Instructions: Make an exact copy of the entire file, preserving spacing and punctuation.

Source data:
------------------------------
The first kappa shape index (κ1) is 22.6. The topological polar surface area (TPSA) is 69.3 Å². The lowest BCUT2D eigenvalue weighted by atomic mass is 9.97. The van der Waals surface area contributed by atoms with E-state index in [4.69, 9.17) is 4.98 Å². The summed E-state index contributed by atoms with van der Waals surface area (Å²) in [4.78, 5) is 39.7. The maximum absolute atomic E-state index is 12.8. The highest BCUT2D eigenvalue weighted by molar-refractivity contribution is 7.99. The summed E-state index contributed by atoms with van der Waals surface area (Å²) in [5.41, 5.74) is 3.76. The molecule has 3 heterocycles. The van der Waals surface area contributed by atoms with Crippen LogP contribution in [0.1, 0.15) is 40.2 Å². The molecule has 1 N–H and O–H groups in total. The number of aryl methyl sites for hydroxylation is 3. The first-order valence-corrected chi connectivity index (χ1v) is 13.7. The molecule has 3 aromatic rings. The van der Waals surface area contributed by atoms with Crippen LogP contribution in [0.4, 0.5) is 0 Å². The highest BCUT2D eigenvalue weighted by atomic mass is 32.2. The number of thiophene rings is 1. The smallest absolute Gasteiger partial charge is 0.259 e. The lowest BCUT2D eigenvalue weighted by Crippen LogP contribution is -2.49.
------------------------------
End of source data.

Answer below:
The first kappa shape index (κ1) is 22.6. The topological polar surface area (TPSA) is 69.3 Å². The lowest BCUT2D eigenvalue weighted by atomic mass is 9.97. The van der Waals surface area contributed by atoms with E-state index in [4.69, 9.17) is 4.98 Å². The summed E-state index contributed by atoms with van der Waals surface area (Å²) in [4.78, 5) is 39.7. The maximum absolute atomic E-state index is 12.8. The highest BCUT2D eigenvalue weighted by molar-refractivity contribution is 7.99. The summed E-state index contributed by atoms with van der Waals surface area (Å²) in [5.41, 5.74) is 3.76. The molecule has 3 heterocycles. The van der Waals surface area contributed by atoms with Crippen LogP contribution in [0.1, 0.15) is 40.2 Å². The molecule has 1 N–H and O–H groups in total. The number of aryl methyl sites for hydroxylation is 3. The first-order valence-corrected chi connectivity index (χ1v) is 13.7. The molecule has 3 aromatic rings. The van der Waals surface area contributed by atoms with Crippen LogP contribution in [0.4, 0.5) is 0 Å². The highest BCUT2D eigenvalue weighted by atomic mass is 32.2. The number of thiophene rings is 1. The smallest absolute Gasteiger partial charge is 0.259 e. The lowest BCUT2D eigenvalue weighted by Crippen LogP contribution is -2.49.